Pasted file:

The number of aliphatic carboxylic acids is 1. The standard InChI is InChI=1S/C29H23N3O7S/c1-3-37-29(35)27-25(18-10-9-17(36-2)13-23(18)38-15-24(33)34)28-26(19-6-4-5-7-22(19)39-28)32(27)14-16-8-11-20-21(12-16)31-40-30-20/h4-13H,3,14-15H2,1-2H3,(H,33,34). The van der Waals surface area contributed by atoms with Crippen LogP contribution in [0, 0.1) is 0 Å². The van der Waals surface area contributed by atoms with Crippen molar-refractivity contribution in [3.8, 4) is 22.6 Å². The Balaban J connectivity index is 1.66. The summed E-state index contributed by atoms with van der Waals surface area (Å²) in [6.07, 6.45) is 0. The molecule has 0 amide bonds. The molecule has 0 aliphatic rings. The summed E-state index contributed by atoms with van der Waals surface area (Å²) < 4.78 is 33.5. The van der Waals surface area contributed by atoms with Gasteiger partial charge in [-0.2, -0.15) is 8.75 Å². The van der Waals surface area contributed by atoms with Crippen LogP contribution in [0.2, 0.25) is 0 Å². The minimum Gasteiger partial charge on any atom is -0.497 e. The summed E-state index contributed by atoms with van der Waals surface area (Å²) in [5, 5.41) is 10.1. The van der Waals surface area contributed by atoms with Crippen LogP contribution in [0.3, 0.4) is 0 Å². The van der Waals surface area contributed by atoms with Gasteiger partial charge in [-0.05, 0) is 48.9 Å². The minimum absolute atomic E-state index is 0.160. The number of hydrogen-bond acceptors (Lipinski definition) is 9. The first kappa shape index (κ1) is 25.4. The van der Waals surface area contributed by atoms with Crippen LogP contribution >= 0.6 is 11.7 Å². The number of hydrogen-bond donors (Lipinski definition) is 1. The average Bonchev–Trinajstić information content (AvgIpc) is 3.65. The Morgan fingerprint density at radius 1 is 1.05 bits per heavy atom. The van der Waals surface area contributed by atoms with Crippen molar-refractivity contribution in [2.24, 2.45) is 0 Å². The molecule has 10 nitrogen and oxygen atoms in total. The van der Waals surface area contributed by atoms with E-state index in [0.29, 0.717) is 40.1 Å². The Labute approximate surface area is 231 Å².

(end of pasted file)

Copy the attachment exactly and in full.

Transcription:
The number of aliphatic carboxylic acids is 1. The standard InChI is InChI=1S/C29H23N3O7S/c1-3-37-29(35)27-25(18-10-9-17(36-2)13-23(18)38-15-24(33)34)28-26(19-6-4-5-7-22(19)39-28)32(27)14-16-8-11-20-21(12-16)31-40-30-20/h4-13H,3,14-15H2,1-2H3,(H,33,34). The van der Waals surface area contributed by atoms with Crippen LogP contribution in [0, 0.1) is 0 Å². The van der Waals surface area contributed by atoms with Crippen molar-refractivity contribution in [3.8, 4) is 22.6 Å². The Balaban J connectivity index is 1.66. The summed E-state index contributed by atoms with van der Waals surface area (Å²) in [6.07, 6.45) is 0. The molecule has 0 amide bonds. The molecule has 0 aliphatic rings. The summed E-state index contributed by atoms with van der Waals surface area (Å²) < 4.78 is 33.5. The van der Waals surface area contributed by atoms with Gasteiger partial charge in [-0.2, -0.15) is 8.75 Å². The van der Waals surface area contributed by atoms with Crippen LogP contribution in [0.2, 0.25) is 0 Å². The minimum Gasteiger partial charge on any atom is -0.497 e. The summed E-state index contributed by atoms with van der Waals surface area (Å²) in [5, 5.41) is 10.1. The van der Waals surface area contributed by atoms with Crippen LogP contribution in [0.3, 0.4) is 0 Å². The van der Waals surface area contributed by atoms with Gasteiger partial charge in [-0.05, 0) is 48.9 Å². The minimum absolute atomic E-state index is 0.160. The number of hydrogen-bond acceptors (Lipinski definition) is 9. The first kappa shape index (κ1) is 25.4. The van der Waals surface area contributed by atoms with Crippen LogP contribution >= 0.6 is 11.7 Å². The number of hydrogen-bond donors (Lipinski definition) is 1. The average Bonchev–Trinajstić information content (AvgIpc) is 3.65. The Morgan fingerprint density at radius 1 is 1.05 bits per heavy atom. The van der Waals surface area contributed by atoms with Crippen molar-refractivity contribution in [2.24, 2.45) is 0 Å². The molecule has 10 nitrogen and oxygen atoms in total. The van der Waals surface area contributed by atoms with E-state index in [0.29, 0.717) is 40.1 Å². The Labute approximate surface area is 231 Å².